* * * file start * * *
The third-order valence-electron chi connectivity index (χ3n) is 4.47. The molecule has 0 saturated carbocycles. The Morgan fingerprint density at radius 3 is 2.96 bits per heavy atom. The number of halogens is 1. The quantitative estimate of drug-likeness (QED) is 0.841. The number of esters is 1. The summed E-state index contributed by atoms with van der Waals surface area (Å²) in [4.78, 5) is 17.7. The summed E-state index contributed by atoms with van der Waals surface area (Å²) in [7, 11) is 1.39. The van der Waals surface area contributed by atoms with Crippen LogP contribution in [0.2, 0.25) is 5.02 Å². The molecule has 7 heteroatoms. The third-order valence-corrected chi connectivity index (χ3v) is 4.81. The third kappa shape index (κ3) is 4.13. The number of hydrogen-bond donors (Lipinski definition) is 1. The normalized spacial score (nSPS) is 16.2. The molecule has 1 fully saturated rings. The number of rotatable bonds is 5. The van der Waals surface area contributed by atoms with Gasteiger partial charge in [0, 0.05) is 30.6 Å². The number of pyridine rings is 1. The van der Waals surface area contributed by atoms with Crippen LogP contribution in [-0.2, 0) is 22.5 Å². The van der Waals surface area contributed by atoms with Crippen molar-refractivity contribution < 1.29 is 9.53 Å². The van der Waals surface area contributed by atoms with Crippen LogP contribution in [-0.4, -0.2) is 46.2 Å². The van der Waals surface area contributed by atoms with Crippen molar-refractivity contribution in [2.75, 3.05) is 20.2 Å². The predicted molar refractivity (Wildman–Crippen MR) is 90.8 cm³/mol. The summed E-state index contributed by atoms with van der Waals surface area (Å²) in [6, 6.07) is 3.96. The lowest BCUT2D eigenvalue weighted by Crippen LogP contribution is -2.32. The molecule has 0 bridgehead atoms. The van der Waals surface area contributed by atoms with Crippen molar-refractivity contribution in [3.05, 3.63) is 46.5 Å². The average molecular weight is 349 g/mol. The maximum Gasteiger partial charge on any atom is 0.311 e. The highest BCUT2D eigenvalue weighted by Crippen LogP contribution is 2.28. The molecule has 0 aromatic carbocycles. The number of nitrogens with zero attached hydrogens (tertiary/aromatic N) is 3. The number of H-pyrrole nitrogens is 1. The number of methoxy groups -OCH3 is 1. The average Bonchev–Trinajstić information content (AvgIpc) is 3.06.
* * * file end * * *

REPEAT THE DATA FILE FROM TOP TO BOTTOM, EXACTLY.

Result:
The third-order valence-electron chi connectivity index (χ3n) is 4.47. The molecule has 0 saturated carbocycles. The Morgan fingerprint density at radius 3 is 2.96 bits per heavy atom. The number of halogens is 1. The quantitative estimate of drug-likeness (QED) is 0.841. The number of esters is 1. The summed E-state index contributed by atoms with van der Waals surface area (Å²) in [4.78, 5) is 17.7. The summed E-state index contributed by atoms with van der Waals surface area (Å²) in [7, 11) is 1.39. The van der Waals surface area contributed by atoms with Crippen LogP contribution in [0.2, 0.25) is 5.02 Å². The molecule has 7 heteroatoms. The third-order valence-corrected chi connectivity index (χ3v) is 4.81. The third kappa shape index (κ3) is 4.13. The number of hydrogen-bond donors (Lipinski definition) is 1. The normalized spacial score (nSPS) is 16.2. The molecule has 1 fully saturated rings. The number of rotatable bonds is 5. The van der Waals surface area contributed by atoms with Gasteiger partial charge in [0, 0.05) is 30.6 Å². The number of pyridine rings is 1. The van der Waals surface area contributed by atoms with Crippen LogP contribution in [-0.2, 0) is 22.5 Å². The van der Waals surface area contributed by atoms with Crippen molar-refractivity contribution < 1.29 is 9.53 Å². The van der Waals surface area contributed by atoms with Crippen LogP contribution in [-0.4, -0.2) is 46.2 Å². The van der Waals surface area contributed by atoms with Crippen molar-refractivity contribution in [2.75, 3.05) is 20.2 Å². The predicted molar refractivity (Wildman–Crippen MR) is 90.8 cm³/mol. The summed E-state index contributed by atoms with van der Waals surface area (Å²) in [6, 6.07) is 3.96. The lowest BCUT2D eigenvalue weighted by Crippen LogP contribution is -2.32. The molecule has 0 bridgehead atoms. The van der Waals surface area contributed by atoms with Crippen molar-refractivity contribution in [3.05, 3.63) is 46.5 Å². The average molecular weight is 349 g/mol. The maximum Gasteiger partial charge on any atom is 0.311 e. The highest BCUT2D eigenvalue weighted by Crippen LogP contribution is 2.28. The molecule has 0 aromatic carbocycles. The number of nitrogens with zero attached hydrogens (tertiary/aromatic N) is 3. The number of H-pyrrole nitrogens is 1. The number of methoxy groups -OCH3 is 1. The average Bonchev–Trinajstić information content (AvgIpc) is 3.06.